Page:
In this Newsletter
- Stock Contest Winner
- Portfolio Performance
- Portfolio Readjustment
- Three Ideas For 2010
- Printer Friendly Version
SINLetter – January 2010
Welcome to edition 49 of Suria Investment Newsletter (SINLetter), a free monthly investment newsletter. The objective of this newsletter is to provide you with unbiased initial research and basic facts about individual stocks and other financial instruments so that you can research them further before deciding to add them to your portfolio or not. If you are reading this and are not a subscriber, you can subscribe by going to www.sinletter.com/subscribe.aspx and you will start receiving this newsletter from next month. I have provided relevant links throughout this newsletter, but if you have any questions or comments, feel free to write to me.
Stock Contest #3 Winner
The contestant “d2cold” won the stock contest #3 with gains of 83.31% in less than 8 months followed by the runner up Bob75 who came in close behind with gains of 82.64%. Raja who held the top spot for many months in a row, took the third place. I found it interesting that d2cold was also the winner in the second stock contest we held in 2008. He is either a very skilled investor or a very lucky person.
Prizes: “d2cold” wins all the books reviewed on SINLetter in 2009, a lifetime subscription to the SINLetter Special Reports and a $50 Amazon.com gift certificate (the surprise gift).
I read an interesting article in the Wall Street Journal titled Hot Stocks For a New Decade? Wait a Minute! that started with the following lines,
|Hands up if you had Southwestern Energy.
No? How about XTO Energy? Range Resources? Precision Castparts?
You should have. These were top stocks of the decade in the Standard & Poor’s 500-stock index.
The Hits: While we missed out on the massive gains posted by Southwestern Energy and XTO Energy, we did end 2010 with Oregon based Precision Castparts (PCP) posting a gain of 115.82% since we picked it up in December 2008. Our pick from the previous newsletter, mattress fabric maker Culp Inc (CFI), is also up a handsome 65.78% in less than two months after the company reported strong results for the second quarter of fiscal 2010. These gains along with gains from closed positions like Indian commodities giant Sterlite (132%) and wireless communications company Towerstream (58.44%) helped us close 2009 with gains of 48.30% for the overall model portfolio.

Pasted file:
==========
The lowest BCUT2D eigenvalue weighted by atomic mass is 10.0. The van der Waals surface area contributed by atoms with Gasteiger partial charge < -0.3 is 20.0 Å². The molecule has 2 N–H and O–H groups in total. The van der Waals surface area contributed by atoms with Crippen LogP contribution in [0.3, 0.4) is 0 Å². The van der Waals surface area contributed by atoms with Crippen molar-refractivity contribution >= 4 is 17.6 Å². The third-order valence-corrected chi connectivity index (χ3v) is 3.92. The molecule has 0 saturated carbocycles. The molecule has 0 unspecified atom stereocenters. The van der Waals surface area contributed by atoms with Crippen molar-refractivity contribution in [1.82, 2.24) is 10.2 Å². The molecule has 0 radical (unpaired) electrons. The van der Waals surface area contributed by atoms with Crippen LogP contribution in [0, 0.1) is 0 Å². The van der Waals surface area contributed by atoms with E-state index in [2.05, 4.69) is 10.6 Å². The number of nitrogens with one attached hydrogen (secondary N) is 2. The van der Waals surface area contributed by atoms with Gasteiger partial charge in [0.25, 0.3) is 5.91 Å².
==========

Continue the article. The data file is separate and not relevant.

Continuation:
This compares with gains of 18.82% for the Dow, 23.45% for the S&P 500 and 43.89% for the Nasdaq as you can see below. With the exception of 2008, where our loss was on par with the loss of the S&P 500, the SINLetter model portfolio has outperformed the indices every year since its inception in 2005. The model portfolio has nearly doubled to $197,313 since its inception in August 2005. We would have easily crossed the $200,000 mark had we included our gains from apartment REIT AvalonBay (AVB) and the profits from the Pfizer-Wyeth merger arbitrage trade, which were instead included in the Special Reports Portfolio. AvalonBay has not only doubled since Special Report #1 was published back in February 2009, it has also helped us lock in a dividend yield of 8.1%.
The Misses: Despite these gains, 2009 was also a year of missed opportunities for me. Not only did I sell Tata Motors (TTM), Sterlite (SLT) and apartment REIT AIMCO (AIV) much too early, I botched an options trade in the Special Reports portfolio and missed out on quality companies that were probably trading at a generational low back in March 2009. While I was buying aggressively in October 2008 when the S&P 500 had dropped below the 850 level, I did not add to my positions with the same enthusiasm when the S&P 500 hit its low of 677 on March 9, 2009.
To add to my disappointment, a couple of companies I really like including Lionsgate Entertainment (LGF) and Activision Blizzard (ATVI) did not do as well as I had expected. Lionsgate was up 5.6% for the year and Activision was up 28.59%. Unfortunately both stocks are still in the red in the model portfolio. Activision has executed very well from a business perspective and I continue to like its prospects. Lionsgate has stumbled along in 2009 both from a business perspective and the market’s perception of its stock. The purchase of TV Guide was a terrible move but they redeemed themselves by selling nearly half their stake in TV Guide shortly thereafter. Hopefully 2010 will be redeeming year for both these stocks.